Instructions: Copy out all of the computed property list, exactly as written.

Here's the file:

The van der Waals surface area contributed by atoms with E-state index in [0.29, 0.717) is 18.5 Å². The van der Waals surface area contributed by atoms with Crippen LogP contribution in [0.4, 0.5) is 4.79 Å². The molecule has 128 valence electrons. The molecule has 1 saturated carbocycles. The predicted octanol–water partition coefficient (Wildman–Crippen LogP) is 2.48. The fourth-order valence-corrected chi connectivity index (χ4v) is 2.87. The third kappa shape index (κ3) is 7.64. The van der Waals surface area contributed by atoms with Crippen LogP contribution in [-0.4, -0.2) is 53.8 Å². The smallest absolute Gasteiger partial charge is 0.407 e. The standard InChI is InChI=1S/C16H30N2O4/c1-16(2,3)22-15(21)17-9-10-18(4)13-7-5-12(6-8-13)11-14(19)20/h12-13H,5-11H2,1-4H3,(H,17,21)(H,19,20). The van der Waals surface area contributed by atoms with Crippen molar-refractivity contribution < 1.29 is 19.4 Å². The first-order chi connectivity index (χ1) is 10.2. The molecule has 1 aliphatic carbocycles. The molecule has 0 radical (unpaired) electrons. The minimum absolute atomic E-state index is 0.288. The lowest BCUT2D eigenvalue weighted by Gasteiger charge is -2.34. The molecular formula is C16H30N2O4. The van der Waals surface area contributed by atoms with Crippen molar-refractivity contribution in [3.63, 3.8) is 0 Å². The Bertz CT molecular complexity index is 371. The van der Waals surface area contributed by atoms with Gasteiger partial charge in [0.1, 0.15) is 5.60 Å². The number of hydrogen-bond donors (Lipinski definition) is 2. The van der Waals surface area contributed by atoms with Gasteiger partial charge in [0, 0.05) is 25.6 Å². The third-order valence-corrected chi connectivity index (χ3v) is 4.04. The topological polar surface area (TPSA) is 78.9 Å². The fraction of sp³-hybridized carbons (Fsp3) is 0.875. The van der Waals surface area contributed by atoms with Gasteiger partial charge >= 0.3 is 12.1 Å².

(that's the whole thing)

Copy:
The van der Waals surface area contributed by atoms with E-state index in [0.29, 0.717) is 18.5 Å². The van der Waals surface area contributed by atoms with Crippen LogP contribution in [0.4, 0.5) is 4.79 Å². The molecule has 128 valence electrons. The molecule has 1 saturated carbocycles. The predicted octanol–water partition coefficient (Wildman–Crippen LogP) is 2.48. The fourth-order valence-corrected chi connectivity index (χ4v) is 2.87. The third kappa shape index (κ3) is 7.64. The van der Waals surface area contributed by atoms with Crippen LogP contribution in [-0.4, -0.2) is 53.8 Å². The smallest absolute Gasteiger partial charge is 0.407 e. The standard InChI is InChI=1S/C16H30N2O4/c1-16(2,3)22-15(21)17-9-10-18(4)13-7-5-12(6-8-13)11-14(19)20/h12-13H,5-11H2,1-4H3,(H,17,21)(H,19,20). The van der Waals surface area contributed by atoms with Crippen molar-refractivity contribution < 1.29 is 19.4 Å². The first-order chi connectivity index (χ1) is 10.2. The molecule has 1 aliphatic carbocycles. The molecule has 0 radical (unpaired) electrons. The minimum absolute atomic E-state index is 0.288. The lowest BCUT2D eigenvalue weighted by Gasteiger charge is -2.34. The molecular formula is C16H30N2O4. The van der Waals surface area contributed by atoms with Crippen molar-refractivity contribution in [3.63, 3.8) is 0 Å². The Bertz CT molecular complexity index is 371. The van der Waals surface area contributed by atoms with Gasteiger partial charge in [0.1, 0.15) is 5.60 Å². The number of hydrogen-bond donors (Lipinski definition) is 2. The van der Waals surface area contributed by atoms with Gasteiger partial charge in [0, 0.05) is 25.6 Å². The third-order valence-corrected chi connectivity index (χ3v) is 4.04. The topological polar surface area (TPSA) is 78.9 Å². The fraction of sp³-hybridized carbons (Fsp3) is 0.875. The van der Waals surface area contributed by atoms with Gasteiger partial charge >= 0.3 is 12.1 Å².